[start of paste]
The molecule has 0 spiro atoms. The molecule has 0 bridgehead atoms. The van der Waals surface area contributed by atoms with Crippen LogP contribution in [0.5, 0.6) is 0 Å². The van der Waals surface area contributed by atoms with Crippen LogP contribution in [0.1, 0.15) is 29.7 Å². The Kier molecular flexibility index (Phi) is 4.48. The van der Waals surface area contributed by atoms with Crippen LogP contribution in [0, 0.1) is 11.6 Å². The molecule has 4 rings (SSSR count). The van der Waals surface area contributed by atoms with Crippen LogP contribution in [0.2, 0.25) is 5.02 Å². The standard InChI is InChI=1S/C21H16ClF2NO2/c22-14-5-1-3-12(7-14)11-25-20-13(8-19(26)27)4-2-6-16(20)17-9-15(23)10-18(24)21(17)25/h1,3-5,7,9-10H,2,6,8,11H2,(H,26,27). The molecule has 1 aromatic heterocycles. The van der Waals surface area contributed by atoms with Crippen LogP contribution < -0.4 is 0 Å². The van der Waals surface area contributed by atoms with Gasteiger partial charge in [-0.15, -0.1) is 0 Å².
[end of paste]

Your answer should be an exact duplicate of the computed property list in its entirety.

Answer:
The molecule has 0 spiro atoms. The molecule has 0 bridgehead atoms. The van der Waals surface area contributed by atoms with Crippen LogP contribution in [0.5, 0.6) is 0 Å². The van der Waals surface area contributed by atoms with Crippen LogP contribution in [0.1, 0.15) is 29.7 Å². The Kier molecular flexibility index (Phi) is 4.48. The van der Waals surface area contributed by atoms with Crippen LogP contribution in [0, 0.1) is 11.6 Å². The molecule has 4 rings (SSSR count). The van der Waals surface area contributed by atoms with Crippen LogP contribution in [0.2, 0.25) is 5.02 Å². The standard InChI is InChI=1S/C21H16ClF2NO2/c22-14-5-1-3-12(7-14)11-25-20-13(8-19(26)27)4-2-6-16(20)17-9-15(23)10-18(24)21(17)25/h1,3-5,7,9-10H,2,6,8,11H2,(H,26,27). The molecule has 1 aromatic heterocycles. The van der Waals surface area contributed by atoms with Crippen LogP contribution < -0.4 is 0 Å². The van der Waals surface area contributed by atoms with Gasteiger partial charge in [-0.15, -0.1) is 0 Å².